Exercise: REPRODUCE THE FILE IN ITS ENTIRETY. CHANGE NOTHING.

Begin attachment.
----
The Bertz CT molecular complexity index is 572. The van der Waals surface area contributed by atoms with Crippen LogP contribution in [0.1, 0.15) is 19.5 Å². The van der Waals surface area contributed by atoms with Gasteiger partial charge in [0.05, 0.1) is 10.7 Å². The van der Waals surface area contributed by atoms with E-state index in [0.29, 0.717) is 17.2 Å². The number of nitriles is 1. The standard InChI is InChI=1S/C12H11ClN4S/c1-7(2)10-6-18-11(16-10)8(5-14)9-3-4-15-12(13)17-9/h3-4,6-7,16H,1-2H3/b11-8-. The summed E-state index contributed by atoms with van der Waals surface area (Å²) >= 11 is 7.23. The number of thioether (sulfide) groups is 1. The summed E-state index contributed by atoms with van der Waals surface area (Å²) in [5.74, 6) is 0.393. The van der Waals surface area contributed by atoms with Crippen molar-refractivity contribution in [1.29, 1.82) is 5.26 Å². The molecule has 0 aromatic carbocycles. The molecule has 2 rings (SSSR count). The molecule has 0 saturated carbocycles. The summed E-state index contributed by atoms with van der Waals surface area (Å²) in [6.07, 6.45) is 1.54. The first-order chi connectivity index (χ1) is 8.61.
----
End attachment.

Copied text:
The Bertz CT molecular complexity index is 572. The van der Waals surface area contributed by atoms with Crippen LogP contribution in [0.1, 0.15) is 19.5 Å². The van der Waals surface area contributed by atoms with Gasteiger partial charge in [0.05, 0.1) is 10.7 Å². The van der Waals surface area contributed by atoms with E-state index in [0.29, 0.717) is 17.2 Å². The number of nitriles is 1. The standard InChI is InChI=1S/C12H11ClN4S/c1-7(2)10-6-18-11(16-10)8(5-14)9-3-4-15-12(13)17-9/h3-4,6-7,16H,1-2H3/b11-8-. The summed E-state index contributed by atoms with van der Waals surface area (Å²) >= 11 is 7.23. The number of thioether (sulfide) groups is 1. The summed E-state index contributed by atoms with van der Waals surface area (Å²) in [5.74, 6) is 0.393. The van der Waals surface area contributed by atoms with Crippen molar-refractivity contribution in [1.29, 1.82) is 5.26 Å². The molecule has 0 aromatic carbocycles. The molecule has 2 rings (SSSR count). The molecule has 0 saturated carbocycles. The summed E-state index contributed by atoms with van der Waals surface area (Å²) in [6.07, 6.45) is 1.54. The first-order chi connectivity index (χ1) is 8.61.